Parashat Masei, Looking Back on the Journey

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This Shabbat, we complete the book of Numbers – B’midbar in Hebrew,­ which means “In the wilderness.” The 40 years of Israelite wandering have come to an end, and Moses has come to the end of his life.

I’ve often joked that parashat Masei is the first-ever “How I spent my summer vacation” essay, and it does read like the itinerary of a family road trip. It lists all of the places where the Israelites camped since leaving Egypt, and makes it sound like they were constantly on the move, although a good amount of the time was spent in one place.

A rabbinic teaching offers this: “A parable! It may be compared to the case of a king whose son was ill and whom he took to a distant place to cure him. When they returned home the father began to enumerate all the stages, saying to him, “Here we slept, here we caught cold, here you had the headache, etc.” (Midrash Tanchuma 4:10:3.)

I’ve shared this comparison before, but reading it now, for the first time, I see a connection between the Torah reading, the king, and life, and that connection is healing. God, after the incident with the Golden Calf, learned that the Israelites needed time to heal from the wounds of 400 years of slavery and oppression in Egypt, physically, emotionally and spiritually. The kind taking his son to many places in search of healing is no different than how we might seek second and even third opinions following a diagnosis. It’s also not unusual for a family to travel great distances to find the best doctor, hospital or facility to treat their child or other loved one.

And we, who have lived long enough to reflect over the past 40 years and more, can look back and see what has been hurtful, what has been healing. What are we proud of, and what do we wish we hadn’t done? How can we use the travelogue of the past to map out routes for the future?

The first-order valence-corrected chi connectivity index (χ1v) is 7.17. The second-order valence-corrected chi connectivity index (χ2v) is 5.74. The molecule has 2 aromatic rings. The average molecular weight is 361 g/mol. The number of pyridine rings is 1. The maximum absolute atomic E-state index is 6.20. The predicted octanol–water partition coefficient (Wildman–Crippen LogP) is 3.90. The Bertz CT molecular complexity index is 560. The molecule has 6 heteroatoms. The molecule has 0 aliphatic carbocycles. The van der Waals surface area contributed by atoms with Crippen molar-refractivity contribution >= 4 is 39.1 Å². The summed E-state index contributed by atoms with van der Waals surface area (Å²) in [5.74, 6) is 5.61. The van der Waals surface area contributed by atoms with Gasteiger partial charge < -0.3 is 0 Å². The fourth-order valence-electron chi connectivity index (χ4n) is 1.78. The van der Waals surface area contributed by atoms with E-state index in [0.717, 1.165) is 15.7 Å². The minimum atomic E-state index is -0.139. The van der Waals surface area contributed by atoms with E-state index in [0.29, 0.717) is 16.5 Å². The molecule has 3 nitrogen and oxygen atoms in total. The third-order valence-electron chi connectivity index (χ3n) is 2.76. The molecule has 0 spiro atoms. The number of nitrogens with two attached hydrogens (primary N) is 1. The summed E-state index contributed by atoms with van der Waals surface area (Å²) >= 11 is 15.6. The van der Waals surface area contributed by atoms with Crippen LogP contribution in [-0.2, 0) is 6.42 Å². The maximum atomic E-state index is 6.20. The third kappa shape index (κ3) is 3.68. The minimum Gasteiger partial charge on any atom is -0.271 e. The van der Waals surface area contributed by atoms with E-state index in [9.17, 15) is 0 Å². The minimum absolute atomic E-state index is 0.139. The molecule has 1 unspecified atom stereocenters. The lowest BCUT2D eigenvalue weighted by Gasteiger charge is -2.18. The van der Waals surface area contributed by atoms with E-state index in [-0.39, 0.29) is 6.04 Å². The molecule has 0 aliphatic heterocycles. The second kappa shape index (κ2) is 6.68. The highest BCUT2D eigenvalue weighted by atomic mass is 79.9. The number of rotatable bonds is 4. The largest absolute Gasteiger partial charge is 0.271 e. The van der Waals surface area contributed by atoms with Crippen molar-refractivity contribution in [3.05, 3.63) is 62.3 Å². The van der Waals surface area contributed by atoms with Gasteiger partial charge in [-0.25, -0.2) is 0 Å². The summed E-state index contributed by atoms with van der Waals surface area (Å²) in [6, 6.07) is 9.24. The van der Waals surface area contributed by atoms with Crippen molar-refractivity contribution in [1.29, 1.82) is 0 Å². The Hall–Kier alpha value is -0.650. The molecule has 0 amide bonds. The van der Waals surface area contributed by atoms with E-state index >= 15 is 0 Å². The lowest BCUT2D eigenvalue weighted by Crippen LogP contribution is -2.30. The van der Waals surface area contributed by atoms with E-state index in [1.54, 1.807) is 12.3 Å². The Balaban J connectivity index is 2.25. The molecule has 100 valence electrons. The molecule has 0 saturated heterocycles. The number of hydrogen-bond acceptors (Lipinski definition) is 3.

The Israelites needed to avenge the Midianites before they could enter the Land of Israel, and we have our own battles to fight as we get older. To jump ahead to parashat Vayelekh, Hazak ve-ematz–“Be strong and have courage.” (Deut. 31:7).

May the past support and sustain us, and may we look ahead to a future of promise.

About Rabbi Susan Elkodsi 12 Articles
Susan Elkodsi is the rabbi and spiritual leader of the Malverne Jewish Center in Long Island, New York. She was ordained by the Academy for Jewish Religion, the country's first pluralistic rabbinical and cantorial seminary, in 2015, fulfilling a life-long dream. Her goal is to help Baby Boomers and older Jewish adults create meaning and purpose in their lives, in a Jewish context, but not the one they might have been traumatized in growing up. Rabbi Elkodsi recently completed a Certificate in Gerontology and Palliative Care through Yeshiva University's Wurzweiler School of Social Works, and looks forward to incorporating this new knowledge into her current work. She and her husband David have two grown children, Phillip and Jacqueline, and in her spare time enjoys knitting and spinning her own yarn.

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